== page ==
With our review of the opening episode of this two-part historical nature trek having used up the entire Time Out fund of junglist massive/drum ’n’ bass gags, we’ll spare you the tortuous LTJ Bukem references and get down to business. We join Bill Bailey following further along the tracks of his hero, Victorian naturalist Alfred Russel Wallace, the intrepid Welsh biologist who – entirely independent Charles Darwin – divined a theory of natural selection while yomping about Indonesia and Malaysia.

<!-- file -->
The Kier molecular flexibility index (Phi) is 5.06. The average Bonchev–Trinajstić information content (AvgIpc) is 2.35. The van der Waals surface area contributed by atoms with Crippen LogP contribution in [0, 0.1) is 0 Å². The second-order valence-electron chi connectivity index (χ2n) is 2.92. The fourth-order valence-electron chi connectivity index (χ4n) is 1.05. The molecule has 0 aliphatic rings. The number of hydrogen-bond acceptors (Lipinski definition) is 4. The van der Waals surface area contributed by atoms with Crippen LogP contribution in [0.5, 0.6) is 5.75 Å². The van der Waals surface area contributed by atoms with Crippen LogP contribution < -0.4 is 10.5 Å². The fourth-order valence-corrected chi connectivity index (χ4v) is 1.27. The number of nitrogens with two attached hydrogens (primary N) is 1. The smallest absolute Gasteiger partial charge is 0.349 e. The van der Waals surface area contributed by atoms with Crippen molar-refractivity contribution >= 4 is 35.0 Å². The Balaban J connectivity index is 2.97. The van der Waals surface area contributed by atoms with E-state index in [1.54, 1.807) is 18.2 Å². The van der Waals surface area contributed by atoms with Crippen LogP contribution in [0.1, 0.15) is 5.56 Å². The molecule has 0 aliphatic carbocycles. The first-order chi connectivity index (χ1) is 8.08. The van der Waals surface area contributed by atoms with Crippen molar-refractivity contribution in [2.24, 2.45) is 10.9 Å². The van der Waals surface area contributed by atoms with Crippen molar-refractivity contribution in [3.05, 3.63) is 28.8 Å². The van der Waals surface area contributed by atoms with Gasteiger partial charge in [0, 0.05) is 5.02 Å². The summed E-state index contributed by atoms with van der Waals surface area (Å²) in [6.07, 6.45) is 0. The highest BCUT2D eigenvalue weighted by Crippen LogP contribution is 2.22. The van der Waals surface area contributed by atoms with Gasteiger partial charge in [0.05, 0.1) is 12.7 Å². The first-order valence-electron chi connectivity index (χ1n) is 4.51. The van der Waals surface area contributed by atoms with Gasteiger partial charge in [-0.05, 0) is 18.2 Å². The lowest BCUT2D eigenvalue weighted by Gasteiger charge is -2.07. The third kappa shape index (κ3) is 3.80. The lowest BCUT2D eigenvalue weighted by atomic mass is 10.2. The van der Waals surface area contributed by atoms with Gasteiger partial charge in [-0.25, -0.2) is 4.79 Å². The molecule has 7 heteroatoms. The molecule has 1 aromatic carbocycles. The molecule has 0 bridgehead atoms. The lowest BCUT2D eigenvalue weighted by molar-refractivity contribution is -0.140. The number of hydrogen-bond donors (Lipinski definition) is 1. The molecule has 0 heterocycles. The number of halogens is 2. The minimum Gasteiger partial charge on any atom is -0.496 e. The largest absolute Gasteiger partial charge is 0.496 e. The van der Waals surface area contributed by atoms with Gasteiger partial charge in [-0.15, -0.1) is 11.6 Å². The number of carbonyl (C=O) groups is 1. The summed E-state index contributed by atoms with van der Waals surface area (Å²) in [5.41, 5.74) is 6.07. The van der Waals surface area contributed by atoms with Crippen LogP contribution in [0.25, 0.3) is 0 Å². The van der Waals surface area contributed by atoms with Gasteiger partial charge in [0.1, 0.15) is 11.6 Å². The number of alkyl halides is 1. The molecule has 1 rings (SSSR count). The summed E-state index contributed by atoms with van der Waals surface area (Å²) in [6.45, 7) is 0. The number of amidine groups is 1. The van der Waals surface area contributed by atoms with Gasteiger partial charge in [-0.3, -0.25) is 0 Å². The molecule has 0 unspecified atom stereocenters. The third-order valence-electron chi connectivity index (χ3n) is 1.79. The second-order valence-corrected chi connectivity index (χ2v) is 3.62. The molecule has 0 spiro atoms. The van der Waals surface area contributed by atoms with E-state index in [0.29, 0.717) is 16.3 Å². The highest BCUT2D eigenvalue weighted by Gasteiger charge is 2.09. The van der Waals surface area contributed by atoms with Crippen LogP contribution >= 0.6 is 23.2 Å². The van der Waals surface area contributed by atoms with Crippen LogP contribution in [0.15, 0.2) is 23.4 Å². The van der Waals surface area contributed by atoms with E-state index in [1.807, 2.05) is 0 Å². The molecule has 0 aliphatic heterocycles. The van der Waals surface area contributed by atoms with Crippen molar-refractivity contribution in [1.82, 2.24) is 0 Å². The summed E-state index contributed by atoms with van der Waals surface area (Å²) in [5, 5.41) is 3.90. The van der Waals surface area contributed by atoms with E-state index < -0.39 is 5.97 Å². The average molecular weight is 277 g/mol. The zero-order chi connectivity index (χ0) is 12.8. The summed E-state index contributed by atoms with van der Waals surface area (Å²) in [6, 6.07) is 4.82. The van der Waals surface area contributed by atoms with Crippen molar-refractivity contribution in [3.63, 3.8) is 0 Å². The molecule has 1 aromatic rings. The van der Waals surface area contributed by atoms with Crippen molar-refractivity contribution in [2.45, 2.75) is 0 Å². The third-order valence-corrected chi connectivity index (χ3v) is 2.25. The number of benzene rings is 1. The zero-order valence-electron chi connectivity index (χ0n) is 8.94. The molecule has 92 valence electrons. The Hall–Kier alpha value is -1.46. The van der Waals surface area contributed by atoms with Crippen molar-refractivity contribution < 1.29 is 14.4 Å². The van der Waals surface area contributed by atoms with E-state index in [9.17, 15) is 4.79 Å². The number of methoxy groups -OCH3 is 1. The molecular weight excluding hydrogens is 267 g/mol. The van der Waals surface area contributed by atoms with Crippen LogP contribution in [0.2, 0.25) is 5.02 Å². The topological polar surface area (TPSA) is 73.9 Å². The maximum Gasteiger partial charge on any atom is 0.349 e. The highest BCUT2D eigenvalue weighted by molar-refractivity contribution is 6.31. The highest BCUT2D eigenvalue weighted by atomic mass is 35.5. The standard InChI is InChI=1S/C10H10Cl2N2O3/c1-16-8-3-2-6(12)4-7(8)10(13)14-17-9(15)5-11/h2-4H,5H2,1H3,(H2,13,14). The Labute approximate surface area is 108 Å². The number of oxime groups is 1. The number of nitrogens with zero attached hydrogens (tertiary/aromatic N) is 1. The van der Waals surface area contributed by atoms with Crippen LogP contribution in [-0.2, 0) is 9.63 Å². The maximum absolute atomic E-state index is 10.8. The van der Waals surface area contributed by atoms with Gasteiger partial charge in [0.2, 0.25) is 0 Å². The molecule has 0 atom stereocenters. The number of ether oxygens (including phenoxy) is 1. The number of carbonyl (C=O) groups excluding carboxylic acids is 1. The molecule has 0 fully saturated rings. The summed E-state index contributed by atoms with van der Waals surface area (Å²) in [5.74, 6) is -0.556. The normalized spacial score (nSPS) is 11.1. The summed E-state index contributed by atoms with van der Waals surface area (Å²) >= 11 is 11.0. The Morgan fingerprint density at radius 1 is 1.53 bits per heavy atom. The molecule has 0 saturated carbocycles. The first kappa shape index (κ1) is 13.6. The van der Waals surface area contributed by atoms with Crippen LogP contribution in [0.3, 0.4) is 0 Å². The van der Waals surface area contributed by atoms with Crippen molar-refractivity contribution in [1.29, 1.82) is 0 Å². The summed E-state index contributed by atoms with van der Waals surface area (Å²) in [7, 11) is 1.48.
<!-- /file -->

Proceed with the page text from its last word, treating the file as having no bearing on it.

Bailey paints a tale of gentleman versus players, with Wallace forced to pay his way – like some extra-tweedy Indiana Jones – by selling the specimens he found on his travels to museums, while the aristocratic Darwin sat at home dozing over a pot of milky tea in his conservatory. Wallace is largely forgotten today, and Bailey’s attempts to elevate him into the position of co-author of our modern understanding are laudable. A very welcome reminder that even giants stand on the shoulders of giants and that, as Bailey postulates, maybe history will always prefer one name over two.